Australia's constitution does not contain an express freedom of speech, and the courts there have apparently recognize a much narrower right to political speech than is enforce in the United States. Here in the United States, the Supreme Court has previously held unconstitutional the application of child pornography laws to "virtual" depictions of minors.

The NSW judge relied in part on a rationale the U.S. high court expressly rejected: that cartoon depictions of children help perpetuate a market for actual child pornograhy. He also suggested that this holding was necessary to prevent the harmful use of drawings, etc. to depict actual, individual minors engaged in sex.

The judge held that whether a drawing or other representation of a minor falls within the law depends on the facts of the case, and in particular the degree to which the depiction is clearly meant to represent a human child or teenager:

Merely to give human characteristics to, say, a rabbit, a duck or a flower, to use some other familiar images, would not suffice if it were fair to say that the subject of the depiction remained a rabbit, a duck or a flower. A stick figure could not, I think, depict a person.... No bright line of inclusion or exclusion can be sensibly described. ...Accordingly, if it were reasonably possible that the depiction is not that of a person, the offence is not proved. It follows that a fictional cartoon character, even one which departs from recognizable human forms in some significant respects [as the Simpsons characters do], may nevertheless be the depiction of a person within the meaning of the Act.
Bestselling fantasy author Neil Gaiman says the ruling is "nonsensical in every way that it could possibly be nonsensical," and has some choice words to say about the harmful implications of such a view of the law - including that Australians could now conceivably be locked up for owning his longtime friend Alan Moore & Melinda Gebbie's acclaimed book Lost Girls. Gaiman suggests this is a good occasion to contribute to the Comic Book Legal Defense Fund.

Friday, December 12, 2008

DADT challenge proceeds; dissenters: "Stay in the closet!"

Last Thursday the Ninth Circuit denied the Government's request to have a challenge to the military's "Don't Ask, Don't Tell" policy heard by the full court. A panel of the court ruled in June that a challenge to DADT could go forward, remanding to the trial court to determine whether the policy met a form of heightened judicial scrutiny. If I'm counting right, the vote was 22-6.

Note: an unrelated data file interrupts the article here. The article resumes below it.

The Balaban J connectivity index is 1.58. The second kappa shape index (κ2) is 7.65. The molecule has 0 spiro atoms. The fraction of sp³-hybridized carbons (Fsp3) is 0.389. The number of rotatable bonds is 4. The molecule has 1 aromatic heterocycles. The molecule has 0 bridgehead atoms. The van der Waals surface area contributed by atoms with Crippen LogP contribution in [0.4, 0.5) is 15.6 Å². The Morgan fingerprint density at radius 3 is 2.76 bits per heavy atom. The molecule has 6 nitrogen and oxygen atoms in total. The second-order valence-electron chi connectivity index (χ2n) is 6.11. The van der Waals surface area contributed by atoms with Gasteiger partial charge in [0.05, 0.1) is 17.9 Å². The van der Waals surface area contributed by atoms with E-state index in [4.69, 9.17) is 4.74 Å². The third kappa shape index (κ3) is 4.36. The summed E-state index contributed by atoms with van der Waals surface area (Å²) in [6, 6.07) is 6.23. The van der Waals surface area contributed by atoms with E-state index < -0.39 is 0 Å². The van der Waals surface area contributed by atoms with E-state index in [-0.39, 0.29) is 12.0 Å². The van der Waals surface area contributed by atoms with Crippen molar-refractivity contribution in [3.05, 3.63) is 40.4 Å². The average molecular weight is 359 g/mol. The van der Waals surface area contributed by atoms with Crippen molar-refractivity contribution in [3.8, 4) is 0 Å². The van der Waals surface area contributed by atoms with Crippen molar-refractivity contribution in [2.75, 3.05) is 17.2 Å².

Arthur Leonard and Dale Carpenter both discuss the decision and its possible ramifications - and in particular the possibility that the Obama administration, which will take office before the appeal deadline, may decide not to seeking review by the Supreme Court. They also mention the possibility that the outgoing administration might rush to seek cert., putting the new guys in a pretty awkward position.

I'd like to focus on a particularly jaw-dropping aspect of one of the dissenting opinions (PDF), written by Diarmuid O'Scannlain and joined by three other Republican appointees. At the heart of the case is whether Lawrence v. Texas requires any form of heightened judicial scrutiny for restrictions on sexual privacy. The panel held that it does. In dissent, O'Scannlain pointed to limiting language from Lawrence, which said:
The present case does not involve minors. It does not involve persons who might be injured or coerced or who are situated in relationships where consent might not easily be refused. It does not involve public conduct or prostitution. It does not involve whether the government must give formal recognition to any relationship that homosexual persons seek to enter.
Yeah, so what? So, O'Scannlain distinguishes this case on two amazing grounds. First, Lawrence does not apply to any non-criminal case. The implication appears to be that any imposition on sexual privacy is constitutional so long as no criminal penalty is attached. Presumably this means that sodomites could be barred from teaching, living in public housing, receiving Medicaid, or entering the country. This is simply wrong because, among other reasons, the severity of the criminal sanction was not part of the analysis in Lawrence. Indeed, if Lawrence is, as O'Scannlain suggests, a case decided under "rational basis review," the nature of the sanction is irrelevant, because the court considers only the connection between the law and the purported policy goal.